- Investec has tabled the most significant climate change shareholder resolution for a JSE-listed company to date.
- The bank has come under much pressure from the likes of non profit shareholder activist organisation, Just Share.
- Their climate action shareholder resolution receives 99.9% support.
- Investec was recently fingered as one of the banks interested in financing the controversial Karpowership SA gas to power ships in South Africa’s Risk Mitigation IPP Procurement Programme. Read more
Rather than asking shareholders to vote on the bank’s climate risk-related disclosure, Investec’s resolution explicitly requires the company to take action to address its “financed emissions”, or the greenhouse gas (GHG) emissions associated with its lending and investment portfolio.
Investec’s resolution asked shareholders to “authorise and direct the Investec group and its directors to commit to disclose:
- A baseline of the Investec Group’s scope 3 financed emissions;
- Its strategy to reduce scope 3 emissions; and
- Its short, medium and long term targets to reach net-zero emissions and align with the Paris goals, based on a geographic approach that is guided by (but not limited to) the net-zero trajectories of our two core jurisdictions, being South Africa and the UK”.
The resolution is the first in South Africa explicitly to require alignment with the goals of the Paris Agreement. While the resolution took the form of a non-binding advisory vote, the fact that it received 99.97% of shareholder support demonstrates how important this information is for shareholders.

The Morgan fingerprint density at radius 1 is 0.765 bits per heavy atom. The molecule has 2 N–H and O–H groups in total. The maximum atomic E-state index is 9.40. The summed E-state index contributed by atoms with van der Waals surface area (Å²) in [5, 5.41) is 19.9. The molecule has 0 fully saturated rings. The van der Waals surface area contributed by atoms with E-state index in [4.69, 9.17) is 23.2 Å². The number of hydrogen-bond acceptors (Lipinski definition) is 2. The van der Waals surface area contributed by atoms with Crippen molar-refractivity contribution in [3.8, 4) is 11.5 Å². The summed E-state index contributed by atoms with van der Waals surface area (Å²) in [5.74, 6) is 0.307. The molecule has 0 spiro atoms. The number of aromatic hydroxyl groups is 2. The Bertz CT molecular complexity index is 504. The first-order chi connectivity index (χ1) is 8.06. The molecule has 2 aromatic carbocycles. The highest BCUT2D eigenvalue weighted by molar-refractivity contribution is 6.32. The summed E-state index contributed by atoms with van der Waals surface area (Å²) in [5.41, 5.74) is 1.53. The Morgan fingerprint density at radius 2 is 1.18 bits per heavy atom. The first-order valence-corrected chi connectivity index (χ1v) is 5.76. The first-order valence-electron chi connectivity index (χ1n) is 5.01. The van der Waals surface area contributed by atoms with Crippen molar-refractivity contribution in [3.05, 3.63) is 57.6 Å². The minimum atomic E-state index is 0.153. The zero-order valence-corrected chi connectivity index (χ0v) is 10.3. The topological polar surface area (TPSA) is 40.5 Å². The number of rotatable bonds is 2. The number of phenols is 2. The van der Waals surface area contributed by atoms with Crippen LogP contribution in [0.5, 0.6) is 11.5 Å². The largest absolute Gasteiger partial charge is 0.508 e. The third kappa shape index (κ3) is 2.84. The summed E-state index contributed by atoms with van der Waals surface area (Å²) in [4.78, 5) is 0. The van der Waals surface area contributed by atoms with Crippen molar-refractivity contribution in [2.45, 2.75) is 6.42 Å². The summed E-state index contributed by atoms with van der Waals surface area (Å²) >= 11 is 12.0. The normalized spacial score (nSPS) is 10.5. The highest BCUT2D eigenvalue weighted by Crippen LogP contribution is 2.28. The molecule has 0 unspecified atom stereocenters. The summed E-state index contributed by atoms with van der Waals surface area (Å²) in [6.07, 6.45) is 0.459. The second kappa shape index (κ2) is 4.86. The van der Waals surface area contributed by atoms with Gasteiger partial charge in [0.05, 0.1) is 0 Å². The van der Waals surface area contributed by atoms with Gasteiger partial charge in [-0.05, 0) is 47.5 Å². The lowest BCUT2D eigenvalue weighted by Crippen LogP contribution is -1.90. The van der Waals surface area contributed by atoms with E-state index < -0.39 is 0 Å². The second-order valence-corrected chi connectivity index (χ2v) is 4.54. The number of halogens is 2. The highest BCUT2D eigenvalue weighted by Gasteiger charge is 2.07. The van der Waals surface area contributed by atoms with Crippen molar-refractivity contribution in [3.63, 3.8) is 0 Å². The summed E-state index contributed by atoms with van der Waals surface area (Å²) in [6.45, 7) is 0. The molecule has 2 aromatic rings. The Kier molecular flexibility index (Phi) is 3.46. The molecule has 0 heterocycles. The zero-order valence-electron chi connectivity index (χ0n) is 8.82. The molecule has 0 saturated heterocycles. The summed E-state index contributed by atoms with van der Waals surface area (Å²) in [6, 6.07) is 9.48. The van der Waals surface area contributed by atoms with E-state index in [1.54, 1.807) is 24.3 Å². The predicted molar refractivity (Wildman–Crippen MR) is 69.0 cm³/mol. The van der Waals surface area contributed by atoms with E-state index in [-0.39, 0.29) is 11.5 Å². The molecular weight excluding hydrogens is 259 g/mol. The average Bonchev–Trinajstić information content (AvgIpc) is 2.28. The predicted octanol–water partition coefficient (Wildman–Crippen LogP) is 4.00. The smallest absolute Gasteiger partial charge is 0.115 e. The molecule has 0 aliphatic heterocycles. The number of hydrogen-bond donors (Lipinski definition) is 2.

Related news: A dark carbon cloud hangs over Investec Bank
The emissions, strategy and targets will be reported for the financial year ending 31 March 2022.
South Africa’s big banks have significantly improved their climate risk disclosure in the past two years, but the pace and scale of action is still far from what is needed to support rapid decarbonisation, and a just transition to a low-carbon, inclusive economy, in line with the goals of the Paris Agreement.
Nedbank is the only major South African bank so far to have set short-, medium-, and long-term targets for reducing its exposure to fossil fuels. Nedbank’s energy policy commits to the bank having “zero exposure to all activities related to fossil fuels [except when required to back up renewable power]by 2045”.
Standard Bank has committed to publishing, in 2022, a climate strategy, and short-, medium-, and long-term targets to reduce its exposure to fossil fuel assets on a timeline aligned with the goals of the Paris Agreement.
By contrast, Investec’s resolution requires the setting of targets not only for its fossil fuel exposure, but for the GHG emissions associated with its entire lending and investment portfolio.
Author: Bryan Groenendaal